Running was a big part of my life before I had Sophia. While I was pregnant, I ran (or some form of it) until I was about 7 months and it just hurt too much (For the uninitiated, relaxing is released in your body so all your joints and ligaments stretch to accommodate the birth of the baby. This makes for a very unhappy pubic bone and hips while you're trying to run. But it's great for yoga!)
I started running right around 8 weeks after Sophia was born. I felt ok, but didn't really comprehend how much fitness I had lost and how tired I really was until I ran my normal 3.5 mile loop and was completely sucking wind. As always, it humbled and motivated me simultaneously.
I knew that I needed a goal to get me running consistently again. I wanted to complete a distance race before Sophia turned one. During the springtime, my former roommate suggested we run The Applefest half marathon in the fall. She had run it twice before and the timing was perfect, end of September. That gave me all summer to work up my mileage and figure out training with a baby (sleep - naps for all were my savior. Milk production - yup, definitely affected by running - and boob chafe. Thank god for glide and cw-x bras). The added fun was that Dave was going to train and run it as well.
Sophia & I did lots of training runs together - many with our friend Alison & her son Will. Running with a stroller was a shift - I had someone else to worry about on my run, where in the past, runs were all about me. Was she warm? Happy? Sleepy? It also changed my stride - much more of a "treadmill stride" with a shorter, clipped pace. Running with Alison, though, made it great. We were able to motivate each other and also share our roles of running mommies, scooting forward to make faces at the other's baby.
On weekends, I was able to get out for my long runs alone. Dave would run Saturdays and I would run Sundays. Without fail, Sunday turned out to be the crappier day to run, whether Sophia decided to teeth or fuss on Saturday night or it was torrential rain out. Either way, it provided me with a great challenge and only made my training more motivating.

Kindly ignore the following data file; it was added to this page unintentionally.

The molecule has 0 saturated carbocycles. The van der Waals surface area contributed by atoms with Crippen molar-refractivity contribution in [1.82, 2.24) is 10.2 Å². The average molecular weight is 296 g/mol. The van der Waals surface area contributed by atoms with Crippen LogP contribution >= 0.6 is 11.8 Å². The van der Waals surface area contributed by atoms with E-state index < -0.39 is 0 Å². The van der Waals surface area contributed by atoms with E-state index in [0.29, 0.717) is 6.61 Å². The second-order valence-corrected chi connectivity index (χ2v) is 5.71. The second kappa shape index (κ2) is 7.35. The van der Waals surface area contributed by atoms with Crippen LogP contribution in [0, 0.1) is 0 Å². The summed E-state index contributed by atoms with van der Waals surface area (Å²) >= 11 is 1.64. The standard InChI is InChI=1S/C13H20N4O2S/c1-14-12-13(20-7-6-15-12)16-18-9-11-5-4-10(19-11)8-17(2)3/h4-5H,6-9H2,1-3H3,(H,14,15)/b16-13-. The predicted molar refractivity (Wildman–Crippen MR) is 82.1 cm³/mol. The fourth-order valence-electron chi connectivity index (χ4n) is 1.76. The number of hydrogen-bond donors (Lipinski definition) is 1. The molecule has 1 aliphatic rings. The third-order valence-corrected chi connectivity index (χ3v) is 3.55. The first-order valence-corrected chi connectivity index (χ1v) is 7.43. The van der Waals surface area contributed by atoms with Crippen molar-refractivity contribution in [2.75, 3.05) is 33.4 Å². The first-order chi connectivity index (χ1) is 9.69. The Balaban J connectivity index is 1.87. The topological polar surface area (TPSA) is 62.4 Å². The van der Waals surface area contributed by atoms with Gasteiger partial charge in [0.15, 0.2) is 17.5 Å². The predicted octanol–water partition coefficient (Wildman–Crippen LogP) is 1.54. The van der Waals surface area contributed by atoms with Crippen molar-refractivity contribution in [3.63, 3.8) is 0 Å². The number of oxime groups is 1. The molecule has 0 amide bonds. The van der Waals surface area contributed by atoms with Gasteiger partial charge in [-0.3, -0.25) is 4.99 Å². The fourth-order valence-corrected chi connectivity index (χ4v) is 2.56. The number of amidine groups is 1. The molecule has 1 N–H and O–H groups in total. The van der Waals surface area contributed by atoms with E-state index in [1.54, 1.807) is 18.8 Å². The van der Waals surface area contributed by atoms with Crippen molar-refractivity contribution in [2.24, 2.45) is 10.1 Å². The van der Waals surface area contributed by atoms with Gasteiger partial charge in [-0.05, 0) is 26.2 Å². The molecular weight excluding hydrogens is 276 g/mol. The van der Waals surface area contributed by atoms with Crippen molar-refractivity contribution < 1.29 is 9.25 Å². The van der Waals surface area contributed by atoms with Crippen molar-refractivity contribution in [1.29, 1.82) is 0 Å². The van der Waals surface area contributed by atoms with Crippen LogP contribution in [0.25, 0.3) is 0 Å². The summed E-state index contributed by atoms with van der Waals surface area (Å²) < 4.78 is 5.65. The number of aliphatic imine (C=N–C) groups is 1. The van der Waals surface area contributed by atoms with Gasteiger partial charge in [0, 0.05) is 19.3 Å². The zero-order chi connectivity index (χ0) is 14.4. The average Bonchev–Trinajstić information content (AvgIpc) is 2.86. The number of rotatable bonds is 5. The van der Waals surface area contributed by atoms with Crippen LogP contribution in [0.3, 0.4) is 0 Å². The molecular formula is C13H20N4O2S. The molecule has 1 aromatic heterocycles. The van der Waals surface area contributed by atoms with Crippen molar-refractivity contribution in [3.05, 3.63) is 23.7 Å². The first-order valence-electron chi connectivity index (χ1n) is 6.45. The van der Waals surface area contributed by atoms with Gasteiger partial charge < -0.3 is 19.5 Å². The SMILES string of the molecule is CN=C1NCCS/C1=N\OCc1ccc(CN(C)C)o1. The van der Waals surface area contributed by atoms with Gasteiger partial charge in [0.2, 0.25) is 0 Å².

Finally, race day came. Everything was lined up for success. My neighbors and mother-in-law were taking care of Sophia. We had our bag packed and the route mapped. The only problem: it was hot. Really hot. At the end of September, in New Hampshire, you expect cool. Fall. 50s, maybe 60 degrees. Nope - 85 degrees at 10am and humid. Oh, and some freshly paved blacktop and a course with hills that had some percentage grades similar to Mt. Washington in parts. But I was ready.
My goal was to finish under 2 hours, and mentally was prepared to not meet it because of the weather. I don't enjoy the heat, and, having run a 1/2 in Virginia Beach in the past, had not had particular success. In the end, though, all the training through lack of sleep, rain and Newport heat did me well. I passed Dave around mile 11 and just kept trucking. I finished just under 2 hours and felt good. I finished a half marathon and Sophia was just shy of 11 months. Hooray!
While I'm not the speedy runner I used to be, I like to think I'm a new, hybrid runner. A little slower, but mentally tougher. And definitely enjoying the scenery.
My next race: Tufts 10k - an all-Women's 10k race in Boston, which happens Columbus Day - Monday, Oct 11th.
And Sophia's first race (well, second, because she did the Feaster Five last year at 2 weeks old) will be Paddy's Road Race, being pushed by dad, next Sunday.